A decision striking voter ID bodes well for NC

January 22, 2014 

Bad intentions make for bad laws, and that’s clearly the problem with voter photo ID laws in North Carolina and other states. Now a judge in Pennsylvania has moved to make things right by striking down the voting restriction in the Keystone State.

His action raises the possibility – and the hope – that opponents of North Carolina’s new voting law will also prevail.

The logic behind the voter photo requirement in Pennsylvania was virtually identical to the reasons put forward by GOP lawmakers in North Carolina: that photo IDs are necessary to stop voter fraud. That voter fraud is essentially non-existent mattered not to supportive lawmakers, who knew full well that minorities and the elderly were among those most likely to lack conventional forms of photo ID.

Republicans in North Carolina also shortened the early voting period, reduced Sunday voting and ended same-day registration. Those things are more popular with voting groups likely to go Democratic. Thirty states currently require some form of voter ID, but only 12 have a photo ID requirement in effect.

Voting rights advocates said the North Carolina changes are among the most restrictive in the nation. The U.S. Department of Justice and others have sued to block the law. The ruling in Pennsylvania will, one hopes, be repeated in North Carolina before the voter photo ID requirement takes effect in 2016.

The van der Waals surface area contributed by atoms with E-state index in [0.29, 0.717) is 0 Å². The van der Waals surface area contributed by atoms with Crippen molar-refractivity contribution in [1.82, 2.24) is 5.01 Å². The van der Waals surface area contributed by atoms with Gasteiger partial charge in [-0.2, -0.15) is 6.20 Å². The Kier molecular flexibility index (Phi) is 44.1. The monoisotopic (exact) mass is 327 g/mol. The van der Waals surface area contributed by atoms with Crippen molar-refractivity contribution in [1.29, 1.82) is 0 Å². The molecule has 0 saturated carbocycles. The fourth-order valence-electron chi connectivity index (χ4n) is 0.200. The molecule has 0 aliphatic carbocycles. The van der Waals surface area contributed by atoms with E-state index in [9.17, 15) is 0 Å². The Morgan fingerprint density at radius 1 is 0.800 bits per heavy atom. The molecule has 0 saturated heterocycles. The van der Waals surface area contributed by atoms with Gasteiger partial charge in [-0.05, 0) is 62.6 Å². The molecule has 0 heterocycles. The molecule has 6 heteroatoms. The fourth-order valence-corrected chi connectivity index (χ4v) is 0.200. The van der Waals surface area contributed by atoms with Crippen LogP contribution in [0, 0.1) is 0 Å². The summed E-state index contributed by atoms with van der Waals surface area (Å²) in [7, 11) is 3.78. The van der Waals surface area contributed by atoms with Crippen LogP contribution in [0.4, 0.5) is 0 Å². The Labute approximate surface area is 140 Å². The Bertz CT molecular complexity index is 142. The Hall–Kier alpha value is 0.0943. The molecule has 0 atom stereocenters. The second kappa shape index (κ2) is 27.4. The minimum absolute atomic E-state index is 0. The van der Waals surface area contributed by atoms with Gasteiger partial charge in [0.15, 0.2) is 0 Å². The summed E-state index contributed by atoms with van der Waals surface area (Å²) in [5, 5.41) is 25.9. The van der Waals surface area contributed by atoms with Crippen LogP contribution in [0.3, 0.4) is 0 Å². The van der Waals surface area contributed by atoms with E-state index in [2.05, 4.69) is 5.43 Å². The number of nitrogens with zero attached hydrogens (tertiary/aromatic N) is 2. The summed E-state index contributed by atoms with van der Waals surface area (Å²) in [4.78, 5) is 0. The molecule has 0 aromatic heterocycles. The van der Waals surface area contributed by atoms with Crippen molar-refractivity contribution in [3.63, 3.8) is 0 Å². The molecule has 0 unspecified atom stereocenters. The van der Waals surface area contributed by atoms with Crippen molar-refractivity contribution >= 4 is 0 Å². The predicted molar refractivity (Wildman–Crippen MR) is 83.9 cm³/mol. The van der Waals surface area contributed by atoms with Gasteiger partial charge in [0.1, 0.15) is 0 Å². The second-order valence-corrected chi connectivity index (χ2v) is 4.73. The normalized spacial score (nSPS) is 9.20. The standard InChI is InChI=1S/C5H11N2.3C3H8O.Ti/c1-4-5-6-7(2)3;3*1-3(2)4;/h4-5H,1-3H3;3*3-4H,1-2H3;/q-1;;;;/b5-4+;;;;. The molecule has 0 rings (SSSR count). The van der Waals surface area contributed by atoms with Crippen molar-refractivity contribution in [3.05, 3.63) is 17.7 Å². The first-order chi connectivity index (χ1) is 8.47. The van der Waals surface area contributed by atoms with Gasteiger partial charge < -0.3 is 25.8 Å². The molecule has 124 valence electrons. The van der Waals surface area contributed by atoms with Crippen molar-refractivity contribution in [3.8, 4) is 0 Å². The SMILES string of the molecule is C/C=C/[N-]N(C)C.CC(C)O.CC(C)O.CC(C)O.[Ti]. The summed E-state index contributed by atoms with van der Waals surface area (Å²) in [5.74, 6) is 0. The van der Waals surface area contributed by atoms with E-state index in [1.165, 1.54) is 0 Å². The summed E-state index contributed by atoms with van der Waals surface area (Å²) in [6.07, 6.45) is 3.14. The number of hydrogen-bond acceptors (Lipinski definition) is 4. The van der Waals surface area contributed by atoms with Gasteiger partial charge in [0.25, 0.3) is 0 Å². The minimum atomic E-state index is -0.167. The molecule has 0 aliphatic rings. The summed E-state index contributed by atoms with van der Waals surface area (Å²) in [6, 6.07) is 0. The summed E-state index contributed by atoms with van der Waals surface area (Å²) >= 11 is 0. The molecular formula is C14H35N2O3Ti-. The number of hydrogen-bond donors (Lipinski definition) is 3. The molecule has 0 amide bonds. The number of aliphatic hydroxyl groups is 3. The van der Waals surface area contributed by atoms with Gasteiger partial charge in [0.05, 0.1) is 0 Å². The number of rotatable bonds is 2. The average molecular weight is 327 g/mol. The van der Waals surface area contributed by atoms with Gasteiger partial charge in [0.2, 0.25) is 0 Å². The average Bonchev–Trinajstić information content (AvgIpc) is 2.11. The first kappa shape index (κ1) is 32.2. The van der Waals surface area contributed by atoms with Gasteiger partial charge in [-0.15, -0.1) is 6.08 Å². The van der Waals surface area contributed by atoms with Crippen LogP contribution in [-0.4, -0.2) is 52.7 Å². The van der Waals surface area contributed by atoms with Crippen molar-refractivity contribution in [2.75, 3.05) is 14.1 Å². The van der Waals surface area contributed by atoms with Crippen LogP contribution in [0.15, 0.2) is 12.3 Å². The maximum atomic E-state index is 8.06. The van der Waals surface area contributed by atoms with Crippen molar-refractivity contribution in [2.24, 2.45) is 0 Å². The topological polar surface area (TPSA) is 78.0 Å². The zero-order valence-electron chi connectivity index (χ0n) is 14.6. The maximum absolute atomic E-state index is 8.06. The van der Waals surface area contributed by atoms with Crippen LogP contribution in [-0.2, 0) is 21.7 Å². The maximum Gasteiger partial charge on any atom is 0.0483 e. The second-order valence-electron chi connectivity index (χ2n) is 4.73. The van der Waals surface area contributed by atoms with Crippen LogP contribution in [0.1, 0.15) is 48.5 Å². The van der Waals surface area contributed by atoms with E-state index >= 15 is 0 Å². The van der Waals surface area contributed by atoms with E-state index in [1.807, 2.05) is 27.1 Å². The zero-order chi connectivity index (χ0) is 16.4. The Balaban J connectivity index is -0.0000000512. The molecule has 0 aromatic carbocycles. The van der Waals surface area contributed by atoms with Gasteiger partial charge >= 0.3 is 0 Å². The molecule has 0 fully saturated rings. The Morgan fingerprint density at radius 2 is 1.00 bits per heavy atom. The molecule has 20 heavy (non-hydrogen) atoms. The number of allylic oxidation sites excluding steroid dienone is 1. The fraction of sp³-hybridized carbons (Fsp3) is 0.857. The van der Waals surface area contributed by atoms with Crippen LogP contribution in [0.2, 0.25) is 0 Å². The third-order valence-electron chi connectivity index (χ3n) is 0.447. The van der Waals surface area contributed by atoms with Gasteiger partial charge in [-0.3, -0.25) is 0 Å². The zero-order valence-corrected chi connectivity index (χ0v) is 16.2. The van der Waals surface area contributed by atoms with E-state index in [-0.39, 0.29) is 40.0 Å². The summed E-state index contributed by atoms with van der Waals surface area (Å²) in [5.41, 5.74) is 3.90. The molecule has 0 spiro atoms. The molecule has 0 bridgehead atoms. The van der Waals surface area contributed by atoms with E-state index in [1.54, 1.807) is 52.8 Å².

Commonwealth Court Judge Bernard L. McGinley said the voter ID law in Pennsylvania hurt people trying to cast ballots. “Voting laws,” he wrote, “are designed to assure a free and fair election. The voter ID law does not further this goal.”

Sure, Republicans, including Gov. Pat McCrory, argue that North Carolina will make it possible for those without driver’s licenses to get state-issued IDs. The problems are that those without that kind of identification often have trouble getting around or that, though they are perfectly responsible taxpaying citizens, they may not be savvy in dealing with the government and are unaware of how to acquire an ID.

If they’ve been regular voters used to exercising their constitutional rights, they unfortunately may go to the polls next time assuming that giving their names and addresses will be enough.

Judge McGinley said changes that suppress votes aren’t justified by evidence of fraud. He wrote there was “no evidence of the existence of in-person voter fraud in the state or that in-person voter fraud was likely to occur in the upcoming election.”

Supporters of voter ID sidestep the lack of fraud evidence by saying it’s better to err on the side of caution. Look, they say, people have to show photo ID with credit cards, to cash a check, to conduct all sorts of business in day-to-day society. True enough.

But casting a vote isn’t cashing a check. It’s exercising a right granted and protected by the Constitution. It is a right that shouldn’t come with hoops or be subject to limitations opposed by self-serving politicians acting for self-serving reasons.

North Carolina is looking at legal challenges to the GOP’s attempts at voter suppression. If the Pennsylvania case moves into the federal courts, North Carolina’s law might be directly affected.

The passage of these additional burdens and restrictions on voting rights was a sad and outrageous day in North Carolina – partisan politics not just at its worst but at its clumsiest. The logic behind it was calculated, coldly, by lawmakers with a deceptive agenda.

That deception was made into law in North Carolina. May a judge unmake it soon.

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